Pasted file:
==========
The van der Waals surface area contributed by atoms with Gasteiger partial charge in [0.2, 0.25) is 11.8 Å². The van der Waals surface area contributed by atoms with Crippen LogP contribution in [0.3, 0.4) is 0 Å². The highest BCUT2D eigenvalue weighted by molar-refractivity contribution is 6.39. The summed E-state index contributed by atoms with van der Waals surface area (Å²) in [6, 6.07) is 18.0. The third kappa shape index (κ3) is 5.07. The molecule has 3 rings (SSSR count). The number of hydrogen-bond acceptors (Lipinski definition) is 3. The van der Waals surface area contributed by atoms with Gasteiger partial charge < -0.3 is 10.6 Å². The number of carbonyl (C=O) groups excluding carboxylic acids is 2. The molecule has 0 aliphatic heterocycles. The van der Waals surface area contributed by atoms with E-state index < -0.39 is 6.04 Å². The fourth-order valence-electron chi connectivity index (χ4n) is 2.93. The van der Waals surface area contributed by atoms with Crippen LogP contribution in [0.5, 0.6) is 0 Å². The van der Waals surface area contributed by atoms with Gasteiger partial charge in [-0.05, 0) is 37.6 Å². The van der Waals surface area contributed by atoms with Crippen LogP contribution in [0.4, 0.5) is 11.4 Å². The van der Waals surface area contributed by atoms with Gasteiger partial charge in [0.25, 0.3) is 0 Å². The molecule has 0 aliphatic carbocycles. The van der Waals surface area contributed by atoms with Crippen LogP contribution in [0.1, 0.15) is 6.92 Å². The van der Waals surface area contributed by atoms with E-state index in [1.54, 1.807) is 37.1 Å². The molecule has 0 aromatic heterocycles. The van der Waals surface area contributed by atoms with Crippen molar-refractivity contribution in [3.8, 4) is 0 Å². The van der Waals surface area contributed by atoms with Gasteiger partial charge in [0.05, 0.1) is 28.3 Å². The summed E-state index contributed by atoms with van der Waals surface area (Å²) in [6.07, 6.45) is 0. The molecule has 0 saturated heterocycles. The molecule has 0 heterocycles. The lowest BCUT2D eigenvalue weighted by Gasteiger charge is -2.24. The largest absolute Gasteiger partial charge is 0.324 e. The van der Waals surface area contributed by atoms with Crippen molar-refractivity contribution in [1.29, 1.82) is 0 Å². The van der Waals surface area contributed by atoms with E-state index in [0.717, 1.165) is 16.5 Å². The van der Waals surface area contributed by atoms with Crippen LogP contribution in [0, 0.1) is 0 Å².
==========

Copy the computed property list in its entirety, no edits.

The van der Waals surface area contributed by atoms with Gasteiger partial charge in [0.2, 0.25) is 11.8 Å². The van der Waals surface area contributed by atoms with Crippen LogP contribution in [0.3, 0.4) is 0 Å². The highest BCUT2D eigenvalue weighted by molar-refractivity contribution is 6.39. The summed E-state index contributed by atoms with van der Waals surface area (Å²) in [6, 6.07) is 18.0. The third kappa shape index (κ3) is 5.07. The molecule has 3 rings (SSSR count). The number of hydrogen-bond acceptors (Lipinski definition) is 3. The van der Waals surface area contributed by atoms with Gasteiger partial charge < -0.3 is 10.6 Å². The number of carbonyl (C=O) groups excluding carboxylic acids is 2. The molecule has 0 aliphatic heterocycles. The van der Waals surface area contributed by atoms with E-state index < -0.39 is 6.04 Å². The fourth-order valence-electron chi connectivity index (χ4n) is 2.93. The van der Waals surface area contributed by atoms with Crippen LogP contribution in [0.5, 0.6) is 0 Å². The van der Waals surface area contributed by atoms with Gasteiger partial charge in [-0.05, 0) is 37.6 Å². The van der Waals surface area contributed by atoms with Crippen LogP contribution in [0.4, 0.5) is 11.4 Å². The van der Waals surface area contributed by atoms with Gasteiger partial charge in [0.25, 0.3) is 0 Å². The molecule has 0 aliphatic carbocycles. The van der Waals surface area contributed by atoms with Crippen LogP contribution in [0.1, 0.15) is 6.92 Å². The van der Waals surface area contributed by atoms with E-state index in [1.54, 1.807) is 37.1 Å². The molecule has 0 aromatic heterocycles. The van der Waals surface area contributed by atoms with Crippen molar-refractivity contribution in [3.8, 4) is 0 Å². The van der Waals surface area contributed by atoms with Gasteiger partial charge in [0.05, 0.1) is 28.3 Å². The summed E-state index contributed by atoms with van der Waals surface area (Å²) in [6.07, 6.45) is 0. The molecule has 0 saturated heterocycles. The molecule has 0 heterocycles. The lowest BCUT2D eigenvalue weighted by Gasteiger charge is -2.24. The largest absolute Gasteiger partial charge is 0.324 e. The van der Waals surface area contributed by atoms with Crippen molar-refractivity contribution in [1.29, 1.82) is 0 Å². The van der Waals surface area contributed by atoms with E-state index in [0.717, 1.165) is 16.5 Å². The van der Waals surface area contributed by atoms with Crippen LogP contribution in [0, 0.1) is 0 Å².